|Physical||Communication||Cognitive||Behavioural / Emotional|
Seizures happen in 10% of people who have a TBI that required hospitalization. The seizure usually happens where there is a scar in the brain as a consequence of the injury causing a sudden abnormal electrical disturbance in the brain that results in one or more of the following symptoms:
A seizure in the first week after a brain injury is called an early post-traumatic seizure. About 25% of people who have an early post-traumatic seizure will have another seizure months or years later.
A seizure more than seven days after a brain injury is called a late post-traumatic seizure. About 80% of people who have a late post-traumatic seizure will have another seizure. Having more than one seizure is called epilepsy. More than half the people with epilepsy will have this problem for their whole lives.
There are safety implications for people suffering from seizures. You may need to notify DVLA if you are a driver. You may need to take precautions around water to avoid drowning or avoid being at a height to prevent falls.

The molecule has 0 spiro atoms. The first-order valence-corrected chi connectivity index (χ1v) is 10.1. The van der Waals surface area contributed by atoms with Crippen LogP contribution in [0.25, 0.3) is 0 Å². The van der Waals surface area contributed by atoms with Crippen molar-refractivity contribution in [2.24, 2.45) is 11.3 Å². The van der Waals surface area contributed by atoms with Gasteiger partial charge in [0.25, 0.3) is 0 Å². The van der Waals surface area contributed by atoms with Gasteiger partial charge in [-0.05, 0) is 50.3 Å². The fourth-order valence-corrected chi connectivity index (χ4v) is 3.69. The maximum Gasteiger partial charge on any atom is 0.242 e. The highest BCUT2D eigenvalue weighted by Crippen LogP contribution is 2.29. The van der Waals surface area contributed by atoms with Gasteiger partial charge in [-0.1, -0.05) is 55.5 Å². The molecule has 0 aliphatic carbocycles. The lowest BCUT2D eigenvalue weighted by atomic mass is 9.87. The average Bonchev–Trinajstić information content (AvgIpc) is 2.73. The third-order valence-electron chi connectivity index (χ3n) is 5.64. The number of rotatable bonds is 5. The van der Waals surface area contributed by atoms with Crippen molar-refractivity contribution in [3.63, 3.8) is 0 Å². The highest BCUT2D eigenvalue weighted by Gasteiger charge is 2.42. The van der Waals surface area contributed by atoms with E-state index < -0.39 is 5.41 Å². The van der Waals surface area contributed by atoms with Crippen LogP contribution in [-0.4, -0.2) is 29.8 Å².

Seizures are usually treated with anti-epilepsy drugs.
"We would like to see earlier identification and support for children with brain injuries to help them succeed in school."
"When different organisations assess different aspects of a child's neuro-rehabilitation needs, everyone looks at things from a different perspective and have conflicting priorities"
"Thousands of children and young people living in the UK today without the help and support that can make a huge difference to their lives"
"Too often children and young people with ABI are discharged from hospital without specialist brain support that they and their families need to overcome lifelong challenges"
"We need to harness the power of brain plasticity for treating children and young people with brain injury, especially at the key ages of 0-3 and at ages 10-16"
"Different 'experts' involved in paediatric neuro-rehabilitation come from different organisational cultures which causes conflict and has a negative effect on the outcomes for the child."
"Strength-based family intervention after pediatric ABI is essential. Parents need to be equipped with the skills to cope and advocate for the child."
"Rehabilitation interventions can lead to positive outcomes for children and their families if delivered in the familiar home environment and applied to everyday situations"